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Genesis of a Historical Novel

Friday, November 17, 2006

up on the roof

Heavy rains have returned. The GVRD has issued a "boil water" advisory: all tap-water, even for brushing teeth and washing dishes, should be boiled for one minute before use. Indeed, the water in the toilets is turbid; it's visibly cloudy even as it comes out of the tap.

Outside the rain has let up somewhat. I'm supposed to be joining my neighbor Ken in an expedition up to our roof to look for the source of a leak in one of the townhouses. It's not a thought I relish, especially after watching real-life trauma shows recently on TV, which mainly seem to have focused on falls. Two of them have been roof-falls from heights of about 20 feet. The injuries aren't nice, and always bring on fervent resolves--by the survivors--that they won't head up a roof again.

But as president of my strata corporation, it seems to be one of the tasks that falls to me. Falls.

Creative writing is still on hold while I work on my commercial assignment. There's always reading around the edges, though--something to do over coffee and tea each day. The only book that I'm currently reading that relates to my own novel is Persian Fire by Tom Holland. Even though he's dealing with events 450 years before my period, I find it valuable--anything to help get insight into the ancient mindset. Holland's cynical, gossipy writing style is fun and engaging, even if it arouses a bit of skepticism about his understanding of ancient characters, at least for this reader. His account of the battle of Marathon, though, which I just read last night, was stirring and effective.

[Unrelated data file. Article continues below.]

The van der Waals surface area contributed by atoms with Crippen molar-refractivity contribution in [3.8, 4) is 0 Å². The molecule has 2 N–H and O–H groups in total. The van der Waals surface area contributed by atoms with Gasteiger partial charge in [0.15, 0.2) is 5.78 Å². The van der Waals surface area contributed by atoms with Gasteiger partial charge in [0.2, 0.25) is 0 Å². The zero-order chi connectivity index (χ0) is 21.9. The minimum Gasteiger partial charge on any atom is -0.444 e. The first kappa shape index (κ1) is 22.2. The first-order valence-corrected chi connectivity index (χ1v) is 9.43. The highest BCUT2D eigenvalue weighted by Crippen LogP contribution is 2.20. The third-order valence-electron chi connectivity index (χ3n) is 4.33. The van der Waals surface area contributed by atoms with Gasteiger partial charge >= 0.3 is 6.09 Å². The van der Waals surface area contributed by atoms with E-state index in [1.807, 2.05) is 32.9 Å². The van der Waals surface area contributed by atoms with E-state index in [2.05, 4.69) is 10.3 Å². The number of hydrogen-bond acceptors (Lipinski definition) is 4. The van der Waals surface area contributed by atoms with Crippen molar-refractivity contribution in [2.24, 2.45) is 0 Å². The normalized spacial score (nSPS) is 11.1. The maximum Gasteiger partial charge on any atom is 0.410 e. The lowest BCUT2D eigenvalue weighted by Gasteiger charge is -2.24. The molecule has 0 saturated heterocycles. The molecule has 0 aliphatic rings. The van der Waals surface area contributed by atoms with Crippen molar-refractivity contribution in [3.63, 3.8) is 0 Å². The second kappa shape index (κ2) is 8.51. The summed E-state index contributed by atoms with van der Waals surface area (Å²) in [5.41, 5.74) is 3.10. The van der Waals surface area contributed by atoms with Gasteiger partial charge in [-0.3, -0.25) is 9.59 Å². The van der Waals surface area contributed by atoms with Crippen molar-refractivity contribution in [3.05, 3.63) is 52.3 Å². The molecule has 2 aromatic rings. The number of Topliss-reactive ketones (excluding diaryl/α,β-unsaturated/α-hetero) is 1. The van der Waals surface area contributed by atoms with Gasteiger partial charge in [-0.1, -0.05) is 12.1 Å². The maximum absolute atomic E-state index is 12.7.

Other reading I'm doing: Fiasco by Thomas E. Ricks, a new account of exactly how the Iraq War got screwed up. It's another library book, so I've been reading it down here at the PC. It's also only a "14-day book", so I've got to take it back tomorrow (about 8 people have holds on it at the library), even though I've only made it 85 pages in so far.

It's later. I'm just back in from my roof inspection with Ken. We used two ladders, a long and a short, to gain access first to a resident's balcony, and second from there to the roof. Rain was falling lightly, and we took great care in climbing from the ladder over a short stretch of slippery cedar shingles to get to the flat asphalt-and-gravel inner part. There was a pool of accumulated rainwater around one roof-drain, where someone--maybe the roofer we sent up a couple of weeks ago to look into this problem--had created little dikes of pea-gravel to pen the water. Strange, we thought.

I kicked the gravel back flat and Ken took some digital photos. From the roof we could see the city skyline across the water: a blurry dark blue with bright pinkish-white sky beyond. The light was already fading from the day, clouds clinging and swirling like dark gunsmoke to the mountain above us.

There was no obvious point of entry for the water. My best guess is that there may be a rupture of some kind in the drainpipe itself below the level of the roof. We'll have to get someone in.

Now: tea and reading!

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